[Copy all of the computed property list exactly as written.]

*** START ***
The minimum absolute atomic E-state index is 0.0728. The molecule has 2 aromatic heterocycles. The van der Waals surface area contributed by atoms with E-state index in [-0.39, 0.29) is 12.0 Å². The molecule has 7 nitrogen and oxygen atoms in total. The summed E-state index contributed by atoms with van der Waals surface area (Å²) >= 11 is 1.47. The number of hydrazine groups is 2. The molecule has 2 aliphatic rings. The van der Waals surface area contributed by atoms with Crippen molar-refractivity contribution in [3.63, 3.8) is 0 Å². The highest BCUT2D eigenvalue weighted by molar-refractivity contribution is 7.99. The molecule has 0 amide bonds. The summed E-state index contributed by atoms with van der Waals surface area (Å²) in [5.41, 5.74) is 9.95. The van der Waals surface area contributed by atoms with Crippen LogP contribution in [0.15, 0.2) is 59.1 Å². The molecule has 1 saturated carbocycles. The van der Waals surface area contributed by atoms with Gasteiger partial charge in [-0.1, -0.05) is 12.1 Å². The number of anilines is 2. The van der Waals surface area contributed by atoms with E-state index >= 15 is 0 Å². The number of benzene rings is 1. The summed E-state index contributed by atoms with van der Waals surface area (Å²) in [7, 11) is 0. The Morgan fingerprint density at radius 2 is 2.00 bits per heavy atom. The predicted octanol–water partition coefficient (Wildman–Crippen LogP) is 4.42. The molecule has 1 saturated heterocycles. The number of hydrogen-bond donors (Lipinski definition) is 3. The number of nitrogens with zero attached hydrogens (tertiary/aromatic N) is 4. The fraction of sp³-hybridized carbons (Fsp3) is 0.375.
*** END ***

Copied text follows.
The minimum absolute atomic E-state index is 0.0728. The molecule has 2 aromatic heterocycles. The van der Waals surface area contributed by atoms with E-state index in [-0.39, 0.29) is 12.0 Å². The molecule has 7 nitrogen and oxygen atoms in total. The summed E-state index contributed by atoms with van der Waals surface area (Å²) >= 11 is 1.47. The number of hydrazine groups is 2. The molecule has 2 aliphatic rings. The van der Waals surface area contributed by atoms with Crippen molar-refractivity contribution in [3.63, 3.8) is 0 Å². The highest BCUT2D eigenvalue weighted by molar-refractivity contribution is 7.99. The molecule has 0 amide bonds. The summed E-state index contributed by atoms with van der Waals surface area (Å²) in [5.41, 5.74) is 9.95. The van der Waals surface area contributed by atoms with Crippen LogP contribution in [0.15, 0.2) is 59.1 Å². The molecule has 1 saturated carbocycles. The van der Waals surface area contributed by atoms with Gasteiger partial charge in [-0.1, -0.05) is 12.1 Å². The number of anilines is 2. The van der Waals surface area contributed by atoms with E-state index >= 15 is 0 Å². The number of benzene rings is 1. The summed E-state index contributed by atoms with van der Waals surface area (Å²) in [7, 11) is 0. The Morgan fingerprint density at radius 2 is 2.00 bits per heavy atom. The predicted octanol–water partition coefficient (Wildman–Crippen LogP) is 4.42. The molecule has 1 saturated heterocycles. The number of hydrogen-bond donors (Lipinski definition) is 3. The number of nitrogens with zero attached hydrogens (tertiary/aromatic N) is 4. The fraction of sp³-hybridized carbons (Fsp3) is 0.375.